Thursday, July 20, 2017

An Inside Look at Literary Agents

This full one-hour interview with Jodi Reamer (Writers House), Kim Witherspoon (Inkwell Management), Robert Gottlieb (Trident Media), Sloan Harris (ICM), Eric Simonoff (WME), and Christy Fletcher (Fletcher & Company) is fascinating. These agents are surprisingly frank, revealing not only what they think about writers, but how the whole publishing industry works.

(If the video doesn't play, click here:

Here are the responses that, for me, really stood out.

What’s the best, or most memorable, opening line from a query or proposal you’ve ever read… that you said, “I know this is a book I want to sign?” What about the worst opening line you’ve ever seen in query or proposal?
Eric Simonoff: "It would be an egregious lack of judgment on your part if you did not represent me. Let me give you ten reasons why."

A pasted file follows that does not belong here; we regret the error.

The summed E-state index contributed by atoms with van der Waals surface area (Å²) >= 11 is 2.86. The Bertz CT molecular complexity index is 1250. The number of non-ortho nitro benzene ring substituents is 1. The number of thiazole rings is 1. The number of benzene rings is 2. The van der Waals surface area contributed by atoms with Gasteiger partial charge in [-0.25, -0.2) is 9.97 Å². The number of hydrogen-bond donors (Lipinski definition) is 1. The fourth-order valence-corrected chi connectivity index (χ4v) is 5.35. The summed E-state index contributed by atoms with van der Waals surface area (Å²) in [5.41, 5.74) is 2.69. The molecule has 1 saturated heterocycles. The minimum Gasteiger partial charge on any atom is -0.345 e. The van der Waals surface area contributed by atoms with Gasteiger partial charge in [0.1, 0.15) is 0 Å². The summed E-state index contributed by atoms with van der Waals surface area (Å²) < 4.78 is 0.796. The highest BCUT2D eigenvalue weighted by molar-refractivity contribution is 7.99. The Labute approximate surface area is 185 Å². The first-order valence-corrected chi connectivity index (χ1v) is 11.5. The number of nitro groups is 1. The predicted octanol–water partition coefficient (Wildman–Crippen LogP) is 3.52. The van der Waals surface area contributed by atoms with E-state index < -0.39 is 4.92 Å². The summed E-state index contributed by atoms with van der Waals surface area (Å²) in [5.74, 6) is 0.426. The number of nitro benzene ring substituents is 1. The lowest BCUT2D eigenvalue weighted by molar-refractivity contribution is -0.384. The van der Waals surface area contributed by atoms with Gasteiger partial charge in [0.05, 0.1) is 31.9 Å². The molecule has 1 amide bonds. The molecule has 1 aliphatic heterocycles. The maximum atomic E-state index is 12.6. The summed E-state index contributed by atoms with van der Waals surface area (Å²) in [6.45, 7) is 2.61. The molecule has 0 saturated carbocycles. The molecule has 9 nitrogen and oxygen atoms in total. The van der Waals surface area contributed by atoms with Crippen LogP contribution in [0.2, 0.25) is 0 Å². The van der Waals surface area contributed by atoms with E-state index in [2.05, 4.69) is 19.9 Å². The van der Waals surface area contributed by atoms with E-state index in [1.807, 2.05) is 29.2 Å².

Jodi Reamer: "I don't read query letters. I go straight to the manuscript, because that tells me everything I need to know."
What is the biggest frustration you have with the way Hollywood handles books? What is the state of power that authors have over adaptation when it comes to film or television adaptation? Is there a best strategy for timing the submission or sale of film or television rights for a book to Hollywood?
Sloan Harris: "Being stuck in development forever and ever ... five six years." 
Jodi Reamer: "They want changes that have nothing to do with the book. But the more the studios involve the authors, the more successful the project tends to be." 
Robert Gottlieb: Studios don't want authors slowing down production, but also it's a different medium." 
Kim Witherspoon: "It's healthiest for the author not to be involved in production."
What are the trends with young adult fiction, paranormal fiction, dystopia, and erotic fiction (like 50 Shades of Grey)? Are they past their peak?
Eric Simonoff: Publishers are always chasing yesterday's trends. 
Jodi Reamer: In terms of YA as a whole, it just comes down to great writing.
Have you ever had the "one that got away"?
All: Just one?!?